In Search of Cheaper Hydrogen


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Companies are pouring a lot of money into the idea that hydrogen can help decarbonize the fossil-fuel-based economy. But first, they have to figure out a way to produce that hydrogen more cheaply.

Today, hydrogen is mostly used in the production of fossil fuels and to make ammonia, an ingredient in many fertilizers. But it is also promoted as fuel for heating or transportation or power for industrial processes.

One drawback to hydrogen as a form of green energy, however, is that nearly all of the world's hydrogen is produced in a greenhouse-gas-intensive process: heating natural gas with steam to split it into hydrogen and carbon dioxide. This type of hydrogen is known as gray hydrogen, or sometimes blue hydrogen if the factory has carbon-capture technology.

The main low-carbon alternative for producing hydrogen, dubbed green hydrogen, is made by passing renewable electricity through water using a machine called an electrolyzer to split it into oxygen and hydrogen. The process, which often runs off private access to a wind or solar plant, doesn't cause emissions, but it does guzzle electricity and water.

Even as governments lavish subsidies on low-carbon hydrogen production to bring down costs, some experts doubt that it will ever be cost-effective for all the low-carbon applications that have been proposed. Electrolyzers are constrained by the cost of renewable electricity and when it is available -- in other words, on the weather.

Still, polluting industries and governments are betting on hydrogen. Jefferies estimates that electrolyzer sales will exceed $100 billion this decade. And governments are throwing money at the technology.

The U.S. Inflation Reduction Act introduced a tax incentive of up to $3 per kilogram for new methods of hydrogen production, depending on how polluting they are.

That sweetener could make green hydrogen cheaper than gray hydrogen in the U.S. by 2030, analysts say.But whether the industry can stand on its own depends on how far the flood of money brings down costs.

Electrolyzer makers are vying to come up with new designs. Sunfire GmbH, a German manufacturer, has developed a way of using steam instead of liquid water, tapping heat from industrial processes. The company closed a funding round early this year worth about $192 million, and later received an undisclosed investment from Inc.'s Climate Pledge Fund that will help it scale up production.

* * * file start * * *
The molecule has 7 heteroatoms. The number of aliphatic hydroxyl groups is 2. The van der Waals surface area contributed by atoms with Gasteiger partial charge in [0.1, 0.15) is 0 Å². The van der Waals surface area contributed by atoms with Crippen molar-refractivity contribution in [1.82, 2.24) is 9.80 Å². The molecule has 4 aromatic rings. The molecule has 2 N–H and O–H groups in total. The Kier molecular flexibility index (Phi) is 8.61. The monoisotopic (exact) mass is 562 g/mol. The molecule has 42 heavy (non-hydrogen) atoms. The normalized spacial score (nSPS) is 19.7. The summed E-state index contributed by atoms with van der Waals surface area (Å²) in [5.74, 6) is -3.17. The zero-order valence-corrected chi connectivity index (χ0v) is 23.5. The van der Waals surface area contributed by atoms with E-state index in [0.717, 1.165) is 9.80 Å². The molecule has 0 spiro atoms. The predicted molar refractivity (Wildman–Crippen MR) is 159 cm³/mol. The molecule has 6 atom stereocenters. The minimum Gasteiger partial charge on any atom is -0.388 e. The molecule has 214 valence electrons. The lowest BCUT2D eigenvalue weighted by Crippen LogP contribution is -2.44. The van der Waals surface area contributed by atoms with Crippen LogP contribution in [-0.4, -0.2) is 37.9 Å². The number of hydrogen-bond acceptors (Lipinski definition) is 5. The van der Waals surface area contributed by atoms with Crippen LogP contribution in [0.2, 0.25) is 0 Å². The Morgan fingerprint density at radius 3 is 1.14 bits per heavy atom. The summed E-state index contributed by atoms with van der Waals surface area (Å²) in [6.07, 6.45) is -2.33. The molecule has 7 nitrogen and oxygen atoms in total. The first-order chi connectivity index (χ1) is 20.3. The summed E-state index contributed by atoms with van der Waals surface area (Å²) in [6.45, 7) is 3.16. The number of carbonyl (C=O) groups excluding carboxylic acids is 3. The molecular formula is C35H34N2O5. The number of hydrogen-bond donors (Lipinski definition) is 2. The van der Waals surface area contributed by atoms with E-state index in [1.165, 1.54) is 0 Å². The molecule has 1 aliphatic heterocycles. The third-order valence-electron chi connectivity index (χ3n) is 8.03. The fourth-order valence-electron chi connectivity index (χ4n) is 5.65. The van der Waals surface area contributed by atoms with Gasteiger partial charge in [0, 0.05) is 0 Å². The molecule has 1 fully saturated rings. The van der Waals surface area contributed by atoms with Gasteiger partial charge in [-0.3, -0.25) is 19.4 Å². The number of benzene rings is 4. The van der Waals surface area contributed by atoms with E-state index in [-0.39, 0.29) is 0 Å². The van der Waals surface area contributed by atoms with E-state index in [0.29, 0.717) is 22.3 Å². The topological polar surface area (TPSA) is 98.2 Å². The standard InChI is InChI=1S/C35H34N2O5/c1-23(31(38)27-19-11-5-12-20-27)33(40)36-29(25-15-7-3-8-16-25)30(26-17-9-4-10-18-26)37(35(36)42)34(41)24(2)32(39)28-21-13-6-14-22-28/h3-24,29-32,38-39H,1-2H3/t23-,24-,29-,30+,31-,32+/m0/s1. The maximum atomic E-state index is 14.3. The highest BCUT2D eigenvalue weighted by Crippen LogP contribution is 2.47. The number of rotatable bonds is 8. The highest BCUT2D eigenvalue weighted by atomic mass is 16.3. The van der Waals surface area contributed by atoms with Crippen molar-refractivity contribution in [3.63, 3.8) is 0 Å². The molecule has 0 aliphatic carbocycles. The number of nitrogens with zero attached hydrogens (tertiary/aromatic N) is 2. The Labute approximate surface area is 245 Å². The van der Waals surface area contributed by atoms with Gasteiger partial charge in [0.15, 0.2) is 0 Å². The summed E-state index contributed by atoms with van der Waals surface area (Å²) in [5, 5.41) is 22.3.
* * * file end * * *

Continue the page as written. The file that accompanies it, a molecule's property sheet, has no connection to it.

Hysata, an electrolyzer startup based in Wollongong, Australia, just rented an 86,000-square-foot factory where it expects to be making commercial-scale systems by 2025.

These companies are among several that claim dramatic improvements in efficiency over existing technology. Current electrolyzers generally convert around 75% of the electricity they use into hydrogen energy.

Other companies, such as Cemvita Factory Inc., are sidestepping the electrolyzers.

Oil wells don't stop producing because they're empty. They stop because the pressure underground subsides. Cemvita wants to capitalize on oil that is still in the ground by taking over old wells and injecting oil-metabolizing microbes into subterranean rock.

The microbes, according to the company, turn the oil into carbon, which would stay underground. The hydrogen gas released, meanwhile, would rise to the surface to be captured.

After lab-testing different combinations of microbes and nutrients, Cemvita said in September it had carried out a successful trial at an old well in Texas.

Cemvita is working toward its first deals with oil-field owners and industrial hydrogen buyers, Mr. Nelson says.

The company has to prove not just that its microbes will work, but also that once the hydrogen comes to the surface it can be moved to where it is needed. As hydrogen is much less dense than natural gas, it has to be condensed or liquefied before it can be shipped, or pumped through existing oil-and-gas pipelines.

"The next challenge is how do you get the hydrogen to market," Mr. Nelson says. "It's a hard molecule to move."

Discover more about Hydrogen and ammonia


Ed Ballard

Ed Ballard is a reporter for The Wall Street Journal in London and editor of the WSJ Climate & Energy newsletter.